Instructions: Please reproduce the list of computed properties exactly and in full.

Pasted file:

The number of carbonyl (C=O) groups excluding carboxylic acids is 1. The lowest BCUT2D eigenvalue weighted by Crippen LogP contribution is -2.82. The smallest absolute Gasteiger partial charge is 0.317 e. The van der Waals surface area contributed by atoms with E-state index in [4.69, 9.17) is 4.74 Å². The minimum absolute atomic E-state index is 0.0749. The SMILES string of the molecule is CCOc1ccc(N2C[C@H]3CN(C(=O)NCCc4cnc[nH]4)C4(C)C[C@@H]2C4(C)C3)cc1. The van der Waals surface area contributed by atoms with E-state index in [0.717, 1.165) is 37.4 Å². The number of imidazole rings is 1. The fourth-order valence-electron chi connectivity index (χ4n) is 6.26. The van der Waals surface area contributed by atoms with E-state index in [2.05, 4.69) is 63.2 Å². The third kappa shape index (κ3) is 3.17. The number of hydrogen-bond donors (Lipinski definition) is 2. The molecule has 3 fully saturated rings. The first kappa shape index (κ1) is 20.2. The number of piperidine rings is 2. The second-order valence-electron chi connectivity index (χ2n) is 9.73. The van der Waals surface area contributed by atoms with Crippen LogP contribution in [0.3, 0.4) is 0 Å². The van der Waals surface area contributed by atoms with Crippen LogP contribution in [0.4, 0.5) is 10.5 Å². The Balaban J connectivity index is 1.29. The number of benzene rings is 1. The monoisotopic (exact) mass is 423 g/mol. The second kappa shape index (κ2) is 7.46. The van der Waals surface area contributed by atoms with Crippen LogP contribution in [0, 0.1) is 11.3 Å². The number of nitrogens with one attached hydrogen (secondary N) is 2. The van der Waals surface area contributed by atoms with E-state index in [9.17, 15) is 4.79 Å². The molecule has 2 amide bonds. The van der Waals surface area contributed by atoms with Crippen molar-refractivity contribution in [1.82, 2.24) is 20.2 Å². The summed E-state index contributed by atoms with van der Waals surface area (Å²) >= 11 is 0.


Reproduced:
The number of carbonyl (C=O) groups excluding carboxylic acids is 1. The lowest BCUT2D eigenvalue weighted by Crippen LogP contribution is -2.82. The smallest absolute Gasteiger partial charge is 0.317 e. The van der Waals surface area contributed by atoms with E-state index in [4.69, 9.17) is 4.74 Å². The minimum absolute atomic E-state index is 0.0749. The SMILES string of the molecule is CCOc1ccc(N2C[C@H]3CN(C(=O)NCCc4cnc[nH]4)C4(C)C[C@@H]2C4(C)C3)cc1. The van der Waals surface area contributed by atoms with E-state index in [0.717, 1.165) is 37.4 Å². The number of imidazole rings is 1. The fourth-order valence-electron chi connectivity index (χ4n) is 6.26. The van der Waals surface area contributed by atoms with E-state index in [2.05, 4.69) is 63.2 Å². The third kappa shape index (κ3) is 3.17. The number of hydrogen-bond donors (Lipinski definition) is 2. The molecule has 3 fully saturated rings. The first kappa shape index (κ1) is 20.2. The number of piperidine rings is 2. The second-order valence-electron chi connectivity index (χ2n) is 9.73. The van der Waals surface area contributed by atoms with Crippen LogP contribution in [0.3, 0.4) is 0 Å². The van der Waals surface area contributed by atoms with Crippen LogP contribution in [0.4, 0.5) is 10.5 Å². The Balaban J connectivity index is 1.29. The number of benzene rings is 1. The monoisotopic (exact) mass is 423 g/mol. The second kappa shape index (κ2) is 7.46. The van der Waals surface area contributed by atoms with Crippen LogP contribution in [0, 0.1) is 11.3 Å². The number of nitrogens with one attached hydrogen (secondary N) is 2. The van der Waals surface area contributed by atoms with E-state index in [9.17, 15) is 4.79 Å². The molecule has 2 amide bonds. The van der Waals surface area contributed by atoms with Crippen molar-refractivity contribution in [1.82, 2.24) is 20.2 Å². The summed E-state index contributed by atoms with van der Waals surface area (Å²) >= 11 is 0.